|April 20, 1995||Frank Condron's World O'Windows begins operation (sorry, couldn't resist!)|
|June, 1995||Windows NT 3.51 released. Minor release is to support upcoming Windows 95 programs.|
|August 24, 1995||Windows 95 released.|
|August 24, 1996||Windows NT 4.0 released. It consists of over 16 million lines of code.|
|November, 1996||Windows CE 1.0 released, supporting handheld-PCs|
|September, 1997||Windows NT 5.0 Beta 1 released.|
|November, 1997||Windows CE 2.0 released|
|December, 1997||Windows NT 4.0 Option Pack released|
|June 25, 1998||Windows 98 released.|
|July, 1998||Windows CE 2.1 released, supporting palm-sized PCs|
|August 1998||Windows NT 5.0 Beta 2 released to testers|
|October 27, 1998||Microsoft announces that Windows NT 5.0 will be renamed "Windows 2000"|
|April 29, 1999||Windows 2000 Beta 3 released to testers|
|May 5, 1999||Windows 98 Second Edition released|
|July, 1999||Windows 2000 Release Candidate 1 released to testers|
|August 25, 1999||Microsoft and Compaq discontinue all Windows NT/2000 development for the Alpha processor|
|September 19, 1999||Windows 2000 Release Candidate 2 released to testers|
|November 17, 1999||Windows 2000 Release Candidate 3 released to testers|
|November 29, 1999||"Millennium" beta 2, successor to Windows 98SE, sent to beta testers|
|December 15, 1999||Windows 2000 released to manufacturing (i.e., coding completed)|
|February 17, 2000||Windows 2000 Professional, Server, and Advanced Server released.|
|Operating System||DOS-based||GUI||Multitasking||Bus-Width||Protected Memory|
|Win 3.1||runs on top of DOS||YES||cooperative||16-bit||No|
|Win95||backward compatibility||YES||cooperative for Win16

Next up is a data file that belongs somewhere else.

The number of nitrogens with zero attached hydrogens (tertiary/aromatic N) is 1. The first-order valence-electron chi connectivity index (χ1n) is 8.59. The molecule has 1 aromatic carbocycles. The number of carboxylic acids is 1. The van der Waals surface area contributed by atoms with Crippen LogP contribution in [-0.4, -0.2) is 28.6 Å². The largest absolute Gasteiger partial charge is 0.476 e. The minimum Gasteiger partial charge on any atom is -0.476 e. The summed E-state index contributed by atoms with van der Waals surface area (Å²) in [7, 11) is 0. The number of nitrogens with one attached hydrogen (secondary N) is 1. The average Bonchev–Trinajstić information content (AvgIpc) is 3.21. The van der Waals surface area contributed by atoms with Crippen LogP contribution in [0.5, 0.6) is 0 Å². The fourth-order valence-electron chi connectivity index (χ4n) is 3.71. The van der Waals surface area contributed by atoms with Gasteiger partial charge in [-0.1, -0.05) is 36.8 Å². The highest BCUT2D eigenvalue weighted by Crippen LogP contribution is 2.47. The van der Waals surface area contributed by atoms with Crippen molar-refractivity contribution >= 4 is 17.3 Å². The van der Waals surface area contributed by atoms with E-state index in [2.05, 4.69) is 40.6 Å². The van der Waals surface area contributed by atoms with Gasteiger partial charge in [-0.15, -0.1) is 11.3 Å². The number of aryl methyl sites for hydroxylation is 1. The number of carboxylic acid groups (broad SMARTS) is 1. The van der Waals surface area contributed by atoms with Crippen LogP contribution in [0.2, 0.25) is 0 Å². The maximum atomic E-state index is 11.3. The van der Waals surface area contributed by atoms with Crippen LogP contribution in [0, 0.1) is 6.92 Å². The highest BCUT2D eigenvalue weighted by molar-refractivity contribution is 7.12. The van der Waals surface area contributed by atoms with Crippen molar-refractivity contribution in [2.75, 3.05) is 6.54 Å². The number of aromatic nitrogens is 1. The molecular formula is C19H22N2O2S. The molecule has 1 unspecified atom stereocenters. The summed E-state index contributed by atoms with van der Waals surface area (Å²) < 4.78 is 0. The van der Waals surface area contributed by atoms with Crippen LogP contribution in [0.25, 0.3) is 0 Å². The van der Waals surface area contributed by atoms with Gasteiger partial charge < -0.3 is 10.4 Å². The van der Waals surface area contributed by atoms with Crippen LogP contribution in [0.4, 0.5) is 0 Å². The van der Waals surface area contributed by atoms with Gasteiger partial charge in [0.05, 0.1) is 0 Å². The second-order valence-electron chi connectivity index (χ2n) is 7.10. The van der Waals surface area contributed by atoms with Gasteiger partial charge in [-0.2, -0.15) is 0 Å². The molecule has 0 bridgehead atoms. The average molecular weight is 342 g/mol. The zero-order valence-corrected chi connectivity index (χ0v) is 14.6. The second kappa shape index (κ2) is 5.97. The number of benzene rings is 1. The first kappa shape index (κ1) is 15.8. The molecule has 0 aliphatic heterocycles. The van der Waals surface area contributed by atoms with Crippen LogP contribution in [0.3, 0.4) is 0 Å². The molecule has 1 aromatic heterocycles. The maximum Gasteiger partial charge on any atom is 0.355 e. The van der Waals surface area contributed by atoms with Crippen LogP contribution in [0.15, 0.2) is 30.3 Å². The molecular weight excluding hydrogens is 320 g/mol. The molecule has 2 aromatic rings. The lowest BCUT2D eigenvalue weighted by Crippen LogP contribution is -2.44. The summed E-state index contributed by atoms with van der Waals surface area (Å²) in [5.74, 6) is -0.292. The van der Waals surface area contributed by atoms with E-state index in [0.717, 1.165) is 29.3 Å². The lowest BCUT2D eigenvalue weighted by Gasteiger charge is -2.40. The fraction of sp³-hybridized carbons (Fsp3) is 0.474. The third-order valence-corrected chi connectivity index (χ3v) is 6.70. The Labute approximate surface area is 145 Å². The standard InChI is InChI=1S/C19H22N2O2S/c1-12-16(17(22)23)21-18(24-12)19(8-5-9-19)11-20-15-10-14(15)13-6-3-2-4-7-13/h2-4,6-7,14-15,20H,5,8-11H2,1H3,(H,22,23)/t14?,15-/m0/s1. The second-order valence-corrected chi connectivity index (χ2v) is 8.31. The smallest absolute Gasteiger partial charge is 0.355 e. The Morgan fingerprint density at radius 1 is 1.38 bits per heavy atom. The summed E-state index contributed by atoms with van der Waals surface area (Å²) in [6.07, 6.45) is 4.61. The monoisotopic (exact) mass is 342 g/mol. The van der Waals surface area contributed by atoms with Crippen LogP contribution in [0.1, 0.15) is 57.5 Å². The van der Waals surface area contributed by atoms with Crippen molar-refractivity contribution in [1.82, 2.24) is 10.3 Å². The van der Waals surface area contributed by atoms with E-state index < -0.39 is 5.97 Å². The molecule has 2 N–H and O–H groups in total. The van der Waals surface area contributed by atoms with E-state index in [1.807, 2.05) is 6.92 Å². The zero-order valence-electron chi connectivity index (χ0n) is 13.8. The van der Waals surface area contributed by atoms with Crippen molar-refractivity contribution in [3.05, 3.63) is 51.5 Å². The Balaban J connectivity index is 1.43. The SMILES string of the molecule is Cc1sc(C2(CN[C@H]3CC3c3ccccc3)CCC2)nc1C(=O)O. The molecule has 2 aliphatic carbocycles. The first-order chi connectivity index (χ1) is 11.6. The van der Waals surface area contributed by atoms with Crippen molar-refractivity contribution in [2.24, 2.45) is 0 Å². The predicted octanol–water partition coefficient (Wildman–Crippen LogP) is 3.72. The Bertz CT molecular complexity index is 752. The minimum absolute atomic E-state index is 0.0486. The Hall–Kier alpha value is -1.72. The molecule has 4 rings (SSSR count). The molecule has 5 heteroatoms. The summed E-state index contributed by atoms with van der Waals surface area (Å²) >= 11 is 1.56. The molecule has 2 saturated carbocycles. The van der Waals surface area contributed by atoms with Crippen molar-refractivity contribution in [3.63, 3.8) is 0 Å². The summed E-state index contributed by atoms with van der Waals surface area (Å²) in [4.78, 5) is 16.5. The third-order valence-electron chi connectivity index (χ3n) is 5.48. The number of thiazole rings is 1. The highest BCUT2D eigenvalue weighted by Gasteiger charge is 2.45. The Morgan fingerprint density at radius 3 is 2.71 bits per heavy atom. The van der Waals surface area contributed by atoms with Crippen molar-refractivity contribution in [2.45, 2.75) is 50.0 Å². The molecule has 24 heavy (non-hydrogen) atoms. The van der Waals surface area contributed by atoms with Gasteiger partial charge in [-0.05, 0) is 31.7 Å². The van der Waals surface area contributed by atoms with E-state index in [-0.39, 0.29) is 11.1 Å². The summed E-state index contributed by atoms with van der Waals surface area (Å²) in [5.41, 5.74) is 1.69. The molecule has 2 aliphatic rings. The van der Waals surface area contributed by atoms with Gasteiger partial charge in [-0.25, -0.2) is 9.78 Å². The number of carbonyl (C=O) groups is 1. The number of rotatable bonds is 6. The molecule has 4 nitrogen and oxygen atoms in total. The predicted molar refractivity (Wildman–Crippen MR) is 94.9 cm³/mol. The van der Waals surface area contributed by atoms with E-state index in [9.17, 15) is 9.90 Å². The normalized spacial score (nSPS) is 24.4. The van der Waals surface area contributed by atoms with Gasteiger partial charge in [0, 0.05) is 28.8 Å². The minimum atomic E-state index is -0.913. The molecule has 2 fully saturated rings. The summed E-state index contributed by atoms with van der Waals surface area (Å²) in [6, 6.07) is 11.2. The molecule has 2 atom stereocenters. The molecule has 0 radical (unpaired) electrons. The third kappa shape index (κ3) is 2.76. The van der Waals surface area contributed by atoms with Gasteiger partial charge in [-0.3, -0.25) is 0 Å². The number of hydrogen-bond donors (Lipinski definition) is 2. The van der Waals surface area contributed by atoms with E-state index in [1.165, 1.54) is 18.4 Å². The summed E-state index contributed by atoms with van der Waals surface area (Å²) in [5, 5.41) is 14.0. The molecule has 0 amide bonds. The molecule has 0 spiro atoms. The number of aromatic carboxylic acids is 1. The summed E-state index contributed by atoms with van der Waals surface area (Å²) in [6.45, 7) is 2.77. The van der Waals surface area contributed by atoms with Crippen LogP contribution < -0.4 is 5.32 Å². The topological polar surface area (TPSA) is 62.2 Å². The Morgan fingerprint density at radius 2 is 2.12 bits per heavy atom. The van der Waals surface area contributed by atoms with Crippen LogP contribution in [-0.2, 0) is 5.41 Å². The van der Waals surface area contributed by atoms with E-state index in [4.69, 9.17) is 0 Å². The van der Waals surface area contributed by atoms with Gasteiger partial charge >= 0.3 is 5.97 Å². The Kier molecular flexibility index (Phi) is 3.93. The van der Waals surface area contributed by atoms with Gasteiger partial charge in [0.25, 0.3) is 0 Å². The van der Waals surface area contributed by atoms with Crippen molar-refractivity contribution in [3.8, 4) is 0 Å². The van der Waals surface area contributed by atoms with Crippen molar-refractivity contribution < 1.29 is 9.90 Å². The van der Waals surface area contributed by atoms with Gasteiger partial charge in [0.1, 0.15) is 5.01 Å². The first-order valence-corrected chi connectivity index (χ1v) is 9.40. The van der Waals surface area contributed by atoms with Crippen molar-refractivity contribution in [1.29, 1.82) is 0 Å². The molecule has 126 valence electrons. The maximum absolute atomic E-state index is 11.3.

preemptive for Win32
|Win98||backward compatibility||YES||cooperative for Win16
preemptive for Win32
|WinNT 4.0||fresh design||YES||preemptive||32-bit||Yes|
only stripe set with with parity can be recovered in case of disk failure
others must be rebuilt, with data restored from backups.
since volume sets and stripe sets require multiple disks, the chances of data corruption through disk failure is increased.
total of 4 partitions possible.
by default, drive letters are assigned first to the primary partitions, then to the extended partition/logical drives.
Disk Administratorcan be used to alter drive letter designations.
-- is DOS-based, so can only create 1 primary partition, and 1 extended partition.
-- Windows 95 or later versions allows for FAT32 (enable large disk support)
-- FAT16 supports partitions up to only 2GB.
|FAT12||supported||NO||NO||NO||supports floppies and small disks (16MB)|
|FAT16>||supported||supported||supported||supported||disks from 16MB to 2GB|
|FAT32||supported||supported||NO||NO||disks up to 2TB|
|dir||displays listing of the current directory's files and subdirectories|
|dir [filename]||display listing for filename only|
|attrib||displays or changes file attributes
a = archive, r = read-only, h = hidden, s=system
|attrib +h [filename]||makes filename a hidden file|
|attrib -r -s -h [filename]||removes read-only, hidden, and system attributes from filename|
|copy||copy [filename1] [filename2]||make a copy of filename1 and store it as filename2|
|del||del [filename]||delete filename|
|edit||very simple text editor
alt key accesses menubar
move around screen via arrow keys
CR activates highlighted menu
|format||format [x:]||format a partition as a FAT16 filesystem|
|fdisk||an interactive tool for disk partitioning|
|sys||sys [x:]||copies the 2 DOS system files (IO.SYS and MSDOS.SYS, plus the command interpreter (shell) COMMAND.COM to the targeted drive|
convert -- (NT) convert a filesystem from FAT (16) format to NTFS format.
scandisk -- (DOS) checks filesystem consistency
chkdsk -- (DOS) surface scan checking for bad media
chkdsk -- (NT) combines functionality of DOS chkdsk and scandisk. chkdsk performs surface scan.
showdisk -- available on NT Resource Kit only